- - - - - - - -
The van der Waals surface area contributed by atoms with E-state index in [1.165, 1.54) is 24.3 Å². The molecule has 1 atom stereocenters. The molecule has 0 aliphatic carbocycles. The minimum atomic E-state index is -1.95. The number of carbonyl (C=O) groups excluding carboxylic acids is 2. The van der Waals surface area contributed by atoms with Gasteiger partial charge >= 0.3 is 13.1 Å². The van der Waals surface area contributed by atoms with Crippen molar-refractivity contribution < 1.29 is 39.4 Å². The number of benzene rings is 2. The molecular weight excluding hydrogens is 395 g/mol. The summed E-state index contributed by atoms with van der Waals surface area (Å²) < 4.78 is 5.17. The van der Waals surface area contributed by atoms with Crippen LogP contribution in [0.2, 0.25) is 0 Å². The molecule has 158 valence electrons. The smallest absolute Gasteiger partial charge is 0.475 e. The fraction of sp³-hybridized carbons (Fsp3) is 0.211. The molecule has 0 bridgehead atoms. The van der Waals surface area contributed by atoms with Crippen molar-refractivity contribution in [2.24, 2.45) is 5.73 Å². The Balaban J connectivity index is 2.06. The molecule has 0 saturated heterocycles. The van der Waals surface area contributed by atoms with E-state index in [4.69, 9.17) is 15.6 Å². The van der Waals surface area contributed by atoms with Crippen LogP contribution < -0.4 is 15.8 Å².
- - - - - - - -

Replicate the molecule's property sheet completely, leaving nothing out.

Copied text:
The van der Waals surface area contributed by atoms with E-state index in [1.165, 1.54) is 24.3 Å². The molecule has 1 atom stereocenters. The molecule has 0 aliphatic carbocycles. The minimum atomic E-state index is -1.95. The number of carbonyl (C=O) groups excluding carboxylic acids is 2. The van der Waals surface area contributed by atoms with Gasteiger partial charge >= 0.3 is 13.1 Å². The van der Waals surface area contributed by atoms with Crippen molar-refractivity contribution < 1.29 is 39.4 Å². The number of benzene rings is 2. The molecular weight excluding hydrogens is 395 g/mol. The summed E-state index contributed by atoms with van der Waals surface area (Å²) < 4.78 is 5.17. The van der Waals surface area contributed by atoms with Crippen LogP contribution in [0.2, 0.25) is 0 Å². The molecule has 158 valence electrons. The smallest absolute Gasteiger partial charge is 0.475 e. The fraction of sp³-hybridized carbons (Fsp3) is 0.211. The molecule has 0 bridgehead atoms. The van der Waals surface area contributed by atoms with Crippen molar-refractivity contribution in [2.24, 2.45) is 5.73 Å². The Balaban J connectivity index is 2.06. The molecule has 0 saturated heterocycles. The van der Waals surface area contributed by atoms with E-state index in [4.69, 9.17) is 15.6 Å². The van der Waals surface area contributed by atoms with Crippen LogP contribution < -0.4 is 15.8 Å².